In the 18th century, the whaling industry dominated Whitby. Many locals were employed in the whaling industry and areas of the town even owe their existence to this trade. In this article, you can learn more about Whaling in Whitby.
In the 18th century, the whaling industry was definitely a dominating presence in Whitby. This is a far and distant image to the one we know and love today. However you feel about Whitby’s whaling history, it is thanks to the prosperity derived from the whaling industry that the Pannett Park area owes its existence. The grand mansions of Bagdale and St Hilda’s Terrace were built on the fortunes of the blubber business.
It is reported that during the lifetime of the whaling industry in Whitby the ships brought home 25,000 seals, 55 polar bears and 2760 whales! Here you can learn more about Whaling in Whitby.
What types of products were made from Whaling?
The bustling harbour was known for the odious stench associated with the rendering of blubber from whales in oil production. The blubber was brought back in barrels and refined by boiling for lighting, soap, preparation of leather and other purposes. Even the fenks, the refuse of blubber was used to make manure, Prussian blue and ammonia. Most of a whale could be used. The tail would be used to produce glue, the bones ground down to make manure. Bone from the whale’s mouth was used to create umbrellas or ornaments and the hair of the whalebone was used as stuffing.
Why was whaling such a dangerous industry?
Whaling was a dangerous industry in which many locals were employed, the boats used weighed 350-400 tonnes and would carry forty to fifty crew members. They would also carry 25’ long rowing boats to chase the whales. Many boats were capsized, crushed by ice or men froze to death. Despite the risks, crewing a Greenland whaling vessel offered money and adventure to many men in the town.
The last Whitby whaler, the Phoenix, was decommissioned in 1837 and this was the year that Queen Victoria ascended to the throne. The last whaling ship to ever return home to Whitby is said to have returned completely empty.
There are two William Scoresbys, Father and son. William Scoresby Senior was born in 1760 in Pickering to humble beginnings. He was an agricultural labourer before going to sea. In 1785 Scoresby Senior joined the crew of the Henrietta, a Greenland whaler, becoming its master six years later. Whitby at this time was the epicentre of the British whaling industry and Scoresby Senior enjoyed fantastic success both as captain and Arctic explorer.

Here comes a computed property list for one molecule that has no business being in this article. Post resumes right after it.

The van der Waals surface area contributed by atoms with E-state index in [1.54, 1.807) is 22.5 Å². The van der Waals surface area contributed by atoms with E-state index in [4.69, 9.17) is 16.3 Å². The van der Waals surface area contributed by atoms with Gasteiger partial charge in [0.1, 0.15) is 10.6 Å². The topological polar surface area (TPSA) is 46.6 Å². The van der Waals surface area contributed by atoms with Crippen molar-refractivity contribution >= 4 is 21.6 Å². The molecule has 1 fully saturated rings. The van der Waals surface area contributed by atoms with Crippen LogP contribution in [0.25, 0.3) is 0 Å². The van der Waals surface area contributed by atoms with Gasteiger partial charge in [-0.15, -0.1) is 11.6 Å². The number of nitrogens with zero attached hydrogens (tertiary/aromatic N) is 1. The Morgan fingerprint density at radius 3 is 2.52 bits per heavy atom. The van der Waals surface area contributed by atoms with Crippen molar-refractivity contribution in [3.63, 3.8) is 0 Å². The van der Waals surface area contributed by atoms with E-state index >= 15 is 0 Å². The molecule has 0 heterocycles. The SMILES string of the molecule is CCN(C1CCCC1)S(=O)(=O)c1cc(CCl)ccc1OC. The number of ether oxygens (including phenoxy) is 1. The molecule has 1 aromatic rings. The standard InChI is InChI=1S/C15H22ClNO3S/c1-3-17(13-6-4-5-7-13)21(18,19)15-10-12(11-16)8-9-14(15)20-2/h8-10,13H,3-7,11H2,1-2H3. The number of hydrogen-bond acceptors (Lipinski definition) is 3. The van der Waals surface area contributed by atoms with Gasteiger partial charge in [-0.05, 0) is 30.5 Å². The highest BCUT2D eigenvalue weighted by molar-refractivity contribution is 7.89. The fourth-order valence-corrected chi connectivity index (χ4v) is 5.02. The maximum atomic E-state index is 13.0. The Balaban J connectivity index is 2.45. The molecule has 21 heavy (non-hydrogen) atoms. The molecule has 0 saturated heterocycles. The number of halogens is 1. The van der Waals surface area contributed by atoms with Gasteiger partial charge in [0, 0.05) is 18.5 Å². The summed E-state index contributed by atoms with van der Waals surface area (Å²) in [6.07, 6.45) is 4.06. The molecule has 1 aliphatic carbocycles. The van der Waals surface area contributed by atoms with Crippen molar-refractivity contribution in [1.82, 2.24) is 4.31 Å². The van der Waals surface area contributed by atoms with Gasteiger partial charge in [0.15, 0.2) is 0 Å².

Two of the most noteworthy achievements of William Scoresby senior are the invention of the crow’s nest and the record for sailing the furthest North any ship had ever sailed – reaching latitude 80’30’, just 500 miles from the North Pole.
In 1807, William Scoresby Junior was just 17 years old and already he had shared in his father’s triumph at sea aboard the Henrietta. Scoresby Junior was studious and hardworking and in between working with his father took an interest in meteorology and the natural history of the polar regions. He was elected to the Wernerian Natural History Society for his contributions to scientific knowledge of the Arctic. At 22 years old he was married to a Whitby shipbroker’s daughter and in the same year took the helm of his father’s ship, the Resolution.
In 1813 he established that the Polar Ocean has a warmer temperature at depth compared to the surface; one of the many studies of the region that so captured his imagination into the early 1820s. A correspondence with scientist Sir Joseph Banks was stuck up which hinted at the intention to search for the North West Passage.
During the search, Scoresby Junior fell into grim peril in a collision with an iceberg. His brother-in-law aboard the whaler, John, helped save and repair his ship, the Esk. Taking much of the catch as a levy for this act of seamanship. While away at sea on this mission William’s wife, Elizabeth, died. This news along with other circumstances led him to retire from his captaincy and turn to the cloth. Scoresby obtained a degree in Divinity from Cambridge University in 1825 and became a ten-year-man the same year, graduating in 1834 to become vicar of Bradford diocese in Yorkshire.
He was elected a Fellow of the Royal Geographic Society and published numerous studies including An Account of the Arctic Regions and Northern Whale Fishery, Journal of a Voyage to the Northern Whale Fishery, including Researches and Discoveries on the Eastern Coast of Greenland.
The Whalebone Arch…
Have you even been on a trip to Whitby if you haven’t had a photo beneath its famous whalebone arch? Whitby’s whaling history is marked now by the famous Whalebone Arch. Successful boats returned to Whitby with the jawbones of their best catch hoisted on the lower spars, and a garland at the mast.
The bone archway was erected on Whitby’s West Cliff in 1853 and it frames the ruins of the Abbey perfectly. While the Whalebone Arch is impressive, it is not the original and is actually 3rd to have stood in this spot. The bones were replaced in 1963 and again in 2003. After surviving decades of storms and gales, during the 1990s the arch was beginning to crumble. It was replaced in 2003 by today’s whalebone arch. The bones standing today came from a Bowhead whale that was killed legally by native Alaskan Inuits. The original bones are preserved at the Whitby Archive Heritage Centre.